Robert Knight

Now that the media have shared with us their joy over the advent of homosexual “marriage” in California, here’s the other shoe that will drop in the next few weeks.

Get used to this term: “The sky is not falling.”  It will be used by pro-gay spokespeople that the media showcase to make the point that nobody will be substantially affected.

Shortly after May 17, 2004, when Mitt Romney’s administration began handing out same-sex marriage licenses in Massachusetts despite no legislative action on the law, which was required under the Massachusetts Constitution, the media eagerly showcased gay activists who said, on cue, “See, the sky is not falling.”

I was debating the marriage issue on college campuses with former Human Rights Campaign leader Elizabeth Birch that spring and summer, and I recall her beginning one presentation by noting that the natural elements had remained intact in the Bay State following the beginning of “gay marriage.”

She assured the young audience, which soaked up her utterly illogical argument, that the “sun still came out, the birds still chirped and the flowers still bloomed,” or something to that effect.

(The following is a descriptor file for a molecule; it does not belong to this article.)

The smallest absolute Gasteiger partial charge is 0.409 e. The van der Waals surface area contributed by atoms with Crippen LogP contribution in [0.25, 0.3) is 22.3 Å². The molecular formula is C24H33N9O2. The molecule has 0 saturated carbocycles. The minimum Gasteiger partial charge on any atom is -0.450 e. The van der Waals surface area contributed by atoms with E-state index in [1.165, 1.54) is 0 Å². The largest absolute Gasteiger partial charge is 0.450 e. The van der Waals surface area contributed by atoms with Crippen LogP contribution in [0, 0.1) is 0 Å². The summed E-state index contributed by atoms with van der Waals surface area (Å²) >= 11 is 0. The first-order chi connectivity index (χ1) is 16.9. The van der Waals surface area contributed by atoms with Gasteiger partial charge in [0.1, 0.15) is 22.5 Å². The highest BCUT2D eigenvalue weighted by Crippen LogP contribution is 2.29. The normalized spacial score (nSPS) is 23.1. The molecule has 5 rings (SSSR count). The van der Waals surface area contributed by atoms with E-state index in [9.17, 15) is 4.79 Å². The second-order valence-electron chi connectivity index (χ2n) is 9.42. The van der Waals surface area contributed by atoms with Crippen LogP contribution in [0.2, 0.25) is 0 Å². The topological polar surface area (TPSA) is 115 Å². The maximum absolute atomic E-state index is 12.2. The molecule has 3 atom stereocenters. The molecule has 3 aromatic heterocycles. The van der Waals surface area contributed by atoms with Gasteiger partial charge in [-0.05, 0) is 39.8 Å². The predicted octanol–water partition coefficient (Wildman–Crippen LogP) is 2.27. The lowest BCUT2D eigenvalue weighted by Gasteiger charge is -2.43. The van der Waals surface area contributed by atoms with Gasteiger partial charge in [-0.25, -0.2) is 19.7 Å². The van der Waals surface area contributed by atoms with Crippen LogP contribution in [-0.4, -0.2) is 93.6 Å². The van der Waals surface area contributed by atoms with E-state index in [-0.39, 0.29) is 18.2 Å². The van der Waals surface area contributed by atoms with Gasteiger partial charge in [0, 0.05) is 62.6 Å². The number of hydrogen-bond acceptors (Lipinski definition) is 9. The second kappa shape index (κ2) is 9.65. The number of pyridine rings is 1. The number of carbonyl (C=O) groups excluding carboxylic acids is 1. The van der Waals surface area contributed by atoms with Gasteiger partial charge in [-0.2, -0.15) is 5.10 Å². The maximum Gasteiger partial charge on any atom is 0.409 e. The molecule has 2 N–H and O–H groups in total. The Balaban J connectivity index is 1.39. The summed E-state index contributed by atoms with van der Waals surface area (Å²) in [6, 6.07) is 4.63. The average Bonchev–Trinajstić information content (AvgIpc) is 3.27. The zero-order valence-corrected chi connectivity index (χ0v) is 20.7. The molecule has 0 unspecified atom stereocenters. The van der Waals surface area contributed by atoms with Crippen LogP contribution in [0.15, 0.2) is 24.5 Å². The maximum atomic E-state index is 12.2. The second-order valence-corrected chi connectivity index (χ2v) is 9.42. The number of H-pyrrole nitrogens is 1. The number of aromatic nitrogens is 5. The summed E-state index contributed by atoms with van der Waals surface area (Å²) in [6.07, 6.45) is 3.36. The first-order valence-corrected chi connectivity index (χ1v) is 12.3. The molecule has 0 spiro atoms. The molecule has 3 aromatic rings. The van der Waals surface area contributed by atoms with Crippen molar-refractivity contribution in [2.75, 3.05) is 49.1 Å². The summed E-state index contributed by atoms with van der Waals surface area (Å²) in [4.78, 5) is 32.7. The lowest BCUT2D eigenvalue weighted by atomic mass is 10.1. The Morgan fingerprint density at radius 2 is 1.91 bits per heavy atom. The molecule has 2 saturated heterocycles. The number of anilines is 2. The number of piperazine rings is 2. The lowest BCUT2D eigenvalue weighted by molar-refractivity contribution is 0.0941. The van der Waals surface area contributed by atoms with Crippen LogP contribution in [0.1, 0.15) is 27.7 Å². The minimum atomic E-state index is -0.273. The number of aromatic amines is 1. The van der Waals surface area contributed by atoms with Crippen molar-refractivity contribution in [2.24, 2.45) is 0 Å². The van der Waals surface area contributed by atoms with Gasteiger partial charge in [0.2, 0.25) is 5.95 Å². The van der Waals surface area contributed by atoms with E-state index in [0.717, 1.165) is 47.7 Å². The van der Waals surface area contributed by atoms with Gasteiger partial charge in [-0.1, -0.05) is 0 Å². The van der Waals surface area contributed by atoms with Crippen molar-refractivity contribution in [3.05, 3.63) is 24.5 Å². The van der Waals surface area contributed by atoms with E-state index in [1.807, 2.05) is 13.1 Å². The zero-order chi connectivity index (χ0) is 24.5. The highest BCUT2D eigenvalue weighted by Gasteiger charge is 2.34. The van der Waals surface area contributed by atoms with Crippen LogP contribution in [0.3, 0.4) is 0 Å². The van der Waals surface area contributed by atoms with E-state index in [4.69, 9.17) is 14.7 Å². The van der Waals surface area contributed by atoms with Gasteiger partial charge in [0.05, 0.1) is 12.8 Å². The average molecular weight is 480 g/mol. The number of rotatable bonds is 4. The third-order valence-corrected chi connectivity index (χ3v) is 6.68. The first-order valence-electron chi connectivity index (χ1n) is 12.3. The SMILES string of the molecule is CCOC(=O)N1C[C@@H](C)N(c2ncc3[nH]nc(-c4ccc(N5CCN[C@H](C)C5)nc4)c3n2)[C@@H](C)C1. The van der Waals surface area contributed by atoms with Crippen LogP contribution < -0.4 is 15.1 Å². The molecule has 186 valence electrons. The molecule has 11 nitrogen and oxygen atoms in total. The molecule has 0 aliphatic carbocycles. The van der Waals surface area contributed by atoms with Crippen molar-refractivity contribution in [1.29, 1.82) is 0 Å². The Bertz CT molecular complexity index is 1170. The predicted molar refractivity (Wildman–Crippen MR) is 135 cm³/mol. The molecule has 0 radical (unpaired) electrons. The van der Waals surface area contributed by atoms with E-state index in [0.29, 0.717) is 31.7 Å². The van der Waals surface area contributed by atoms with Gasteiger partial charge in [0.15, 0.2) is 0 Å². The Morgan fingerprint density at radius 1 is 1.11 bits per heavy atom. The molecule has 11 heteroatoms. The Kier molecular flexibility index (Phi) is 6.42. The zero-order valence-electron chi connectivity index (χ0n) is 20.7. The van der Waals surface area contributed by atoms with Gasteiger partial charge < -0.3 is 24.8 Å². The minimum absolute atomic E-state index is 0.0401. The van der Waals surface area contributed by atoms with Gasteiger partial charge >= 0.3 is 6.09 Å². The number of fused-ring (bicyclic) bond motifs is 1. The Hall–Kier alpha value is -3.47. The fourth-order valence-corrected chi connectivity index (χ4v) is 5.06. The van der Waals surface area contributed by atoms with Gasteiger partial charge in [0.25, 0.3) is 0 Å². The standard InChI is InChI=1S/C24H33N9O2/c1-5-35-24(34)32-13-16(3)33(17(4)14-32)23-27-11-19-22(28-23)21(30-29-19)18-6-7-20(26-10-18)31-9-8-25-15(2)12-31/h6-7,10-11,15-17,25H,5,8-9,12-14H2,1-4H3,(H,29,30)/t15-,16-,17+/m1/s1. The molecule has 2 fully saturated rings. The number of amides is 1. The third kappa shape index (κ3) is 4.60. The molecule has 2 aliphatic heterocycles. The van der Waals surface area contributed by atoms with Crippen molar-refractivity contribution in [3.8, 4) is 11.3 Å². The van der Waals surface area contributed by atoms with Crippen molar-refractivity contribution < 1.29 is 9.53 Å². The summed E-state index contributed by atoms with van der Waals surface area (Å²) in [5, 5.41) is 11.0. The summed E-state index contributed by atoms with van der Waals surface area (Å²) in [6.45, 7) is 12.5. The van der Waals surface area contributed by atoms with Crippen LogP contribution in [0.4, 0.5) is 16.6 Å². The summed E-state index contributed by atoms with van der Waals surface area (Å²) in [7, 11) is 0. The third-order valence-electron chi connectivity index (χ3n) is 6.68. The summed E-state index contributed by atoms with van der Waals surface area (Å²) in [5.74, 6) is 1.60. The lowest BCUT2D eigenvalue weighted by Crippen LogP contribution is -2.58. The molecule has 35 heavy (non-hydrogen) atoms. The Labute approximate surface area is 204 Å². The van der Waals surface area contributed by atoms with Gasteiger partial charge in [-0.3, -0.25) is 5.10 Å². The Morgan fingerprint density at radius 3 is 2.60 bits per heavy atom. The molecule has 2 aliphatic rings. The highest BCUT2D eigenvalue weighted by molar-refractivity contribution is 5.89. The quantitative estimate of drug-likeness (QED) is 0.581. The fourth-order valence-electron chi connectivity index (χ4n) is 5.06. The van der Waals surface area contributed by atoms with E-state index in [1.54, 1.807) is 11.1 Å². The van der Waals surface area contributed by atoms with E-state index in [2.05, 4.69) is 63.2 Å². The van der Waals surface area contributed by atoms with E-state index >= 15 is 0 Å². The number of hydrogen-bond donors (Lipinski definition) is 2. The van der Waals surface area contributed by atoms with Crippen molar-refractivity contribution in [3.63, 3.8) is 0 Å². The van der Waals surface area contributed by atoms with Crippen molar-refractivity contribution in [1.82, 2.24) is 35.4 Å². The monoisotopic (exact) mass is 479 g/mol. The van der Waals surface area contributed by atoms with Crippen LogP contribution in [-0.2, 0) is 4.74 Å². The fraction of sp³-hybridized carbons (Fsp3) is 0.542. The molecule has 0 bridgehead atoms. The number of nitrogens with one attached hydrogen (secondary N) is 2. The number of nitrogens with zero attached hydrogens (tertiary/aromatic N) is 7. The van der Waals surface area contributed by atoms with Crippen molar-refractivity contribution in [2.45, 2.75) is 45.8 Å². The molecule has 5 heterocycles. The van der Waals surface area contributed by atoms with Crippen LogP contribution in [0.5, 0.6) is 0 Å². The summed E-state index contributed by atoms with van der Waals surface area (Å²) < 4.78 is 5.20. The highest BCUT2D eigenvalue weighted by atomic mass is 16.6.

Well, the birds chirped and the flowers bloomed in Pearl Harbor on December 8, 1941, as the American fleet lay smoldering.

Yes, sometimes it takes a few years before radical social changes wreak havoc, such as the fallout from the sexual revolution and the rise of the welfare state, which shattered families and led to epidemic levels of promiscuity, divorce, STDs and unwanted pregnancies. 

But the “see, nothing has changed?” argument is persuasive for “me-now” minds trained to see only the immediate and to look neither to the past nor the future as important reference points.

But gay activists are under no such illusions as to whether “gay marriage” will have social impact. Here are a few quotes that bear repeating, from my paper “The Case for Marriage,” which I wrote as director of the Culture & Family Institute at Concerned Women for America:

"A middle ground might be to fight for same-sex marriage and its benefits and then, once granted, redefine the institution of marriage completely, to demand the right to marry not as a way of adhering to society's moral codes but rather to debunk a myth and radically alter an archaic institution."


Robert Knight

Robert Knight is an author, senior fellow for the American Civil Rights Union and a frequent contributor to Townhall.